So, we have success on the Commit and on the Build and on the Deploy. Of course, the quickest way to check this would be to actually do a manual verification and we're expecting to see a comma right there, so that's looking good. So, now let's, again, understand what it is that we are working with here. So, if we go over to the Code section, we can see that we have a repository. And again, you can use GitHub with CodeStar, but I'm showing mostly the Amazon tools in this course because it is an Amazon course.
So, CodeCommit is a repository that they have available and it has code, has the pull requests if you had any, has the commits, so here we can see the commits and we can view differences. Here we see a comparison so we can easily see the change. And then we have branches, if we had that, we have tags and we have settings inside of here. So, the next piece that we can work with, of course, also we have our commit history shown on our dashboard. Before I leave, that is the Build.
So, in Build, what the build process is typically doing, if I go to the build history, is running verification tests. And in this very simplistic example, we don't have verification tests, those could be unit tests or integration tests, but we will be talking about that in our scenarios coming up in subsequent movies. So, you can see, as I mentioned earlier, we can go to the logs, we can also look at the artifacts, and the artifacts are gonna be placed into S3. So, all of this sits on top of S3 and these are artifacts that are designed to work with these pipelines.
Then we'll go to the Deploy step, and Deploy really just sits on top of CloudFormation. So, the idea with these tools is that you will use CloudFormation templates and stacks and you'll have all of the concepts that are familiar to us in working with CloudFormation, such as stack sets and diffing the stack sets, which are called change sets. And again, the assumption here is that you're already working with CloudFormation for automation and you can just add subsequent automation by using CloudFormation templates with CodeDeploy.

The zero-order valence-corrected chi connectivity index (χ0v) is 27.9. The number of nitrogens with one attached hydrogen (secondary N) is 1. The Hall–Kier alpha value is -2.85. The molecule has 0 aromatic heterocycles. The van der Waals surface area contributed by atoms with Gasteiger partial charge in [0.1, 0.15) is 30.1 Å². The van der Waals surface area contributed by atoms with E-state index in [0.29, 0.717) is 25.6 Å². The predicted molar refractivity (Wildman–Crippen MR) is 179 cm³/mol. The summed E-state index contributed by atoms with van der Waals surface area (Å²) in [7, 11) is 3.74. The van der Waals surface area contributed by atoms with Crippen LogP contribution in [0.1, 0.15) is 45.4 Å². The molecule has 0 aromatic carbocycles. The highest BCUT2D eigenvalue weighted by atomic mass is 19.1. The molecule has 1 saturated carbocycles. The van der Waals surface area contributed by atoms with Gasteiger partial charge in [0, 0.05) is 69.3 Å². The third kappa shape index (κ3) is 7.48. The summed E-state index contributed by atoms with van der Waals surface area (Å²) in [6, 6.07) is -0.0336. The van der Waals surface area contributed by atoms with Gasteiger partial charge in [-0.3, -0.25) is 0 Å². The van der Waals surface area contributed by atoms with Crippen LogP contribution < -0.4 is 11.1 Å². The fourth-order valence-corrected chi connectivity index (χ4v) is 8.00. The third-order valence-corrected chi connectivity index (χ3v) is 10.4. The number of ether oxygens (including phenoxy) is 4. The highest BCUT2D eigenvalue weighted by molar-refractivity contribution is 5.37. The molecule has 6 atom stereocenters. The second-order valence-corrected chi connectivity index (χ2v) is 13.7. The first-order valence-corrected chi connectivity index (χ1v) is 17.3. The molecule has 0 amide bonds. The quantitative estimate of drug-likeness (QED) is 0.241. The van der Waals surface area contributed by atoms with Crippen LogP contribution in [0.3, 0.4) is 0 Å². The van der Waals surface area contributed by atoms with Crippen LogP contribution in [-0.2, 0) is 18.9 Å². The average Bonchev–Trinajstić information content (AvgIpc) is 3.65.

And then pulling it all together, of course, its code pipeline. So, this is just another version of this and you can actually view the pipeline history here, and you can see, again, all of the executions of the pipeline. Inside of here, we do have this manual button for releasing a change and this is a graphical interface for you to work with this pipeline. If I clicked Edit, I could then go ahead and I could add a stage. And I would then enter a stage name and I'd say next verify or something here and then add an action, and the action categories are Approval and then the approval type is a Manual approval.
So, basically for this, it would be next manager approves or something like that and then you would say Manual approval and then you would send a notification to a topic. I'm not gonna do that, actually, and then other actions are Source. So, you can pull from a different source location. Build, you can select a build provider. At the time of this recording, it's Jenkins, CodeBuild, or Solano CI. Test, and here are the associated providers.
Deploy, this is integration with other Amazon services, so Elastic Container Service is the first one, CloudFormation, CodeDeploy, Elastic Beanstalk, and OpsWorks Stacks, which are used with Puppet and Chef. And Invoke invokes a Lambda. So, I'm going to cancel this stage and I'm gonna save the pipeline changes so that you can see that working with CodeStar sample templates is a quick way to familiarize yourself with the Amazon CD tools.
- Understanding high availability (HA)
- Preparing for HA
- Designing for HA
- Understanding continuous deployment (CD)
- Types of verification tests used in CD
- Server mutability and CD
- Implementing CD
- Advanced CD pipeline techniques
- CD pipeline with Step Functions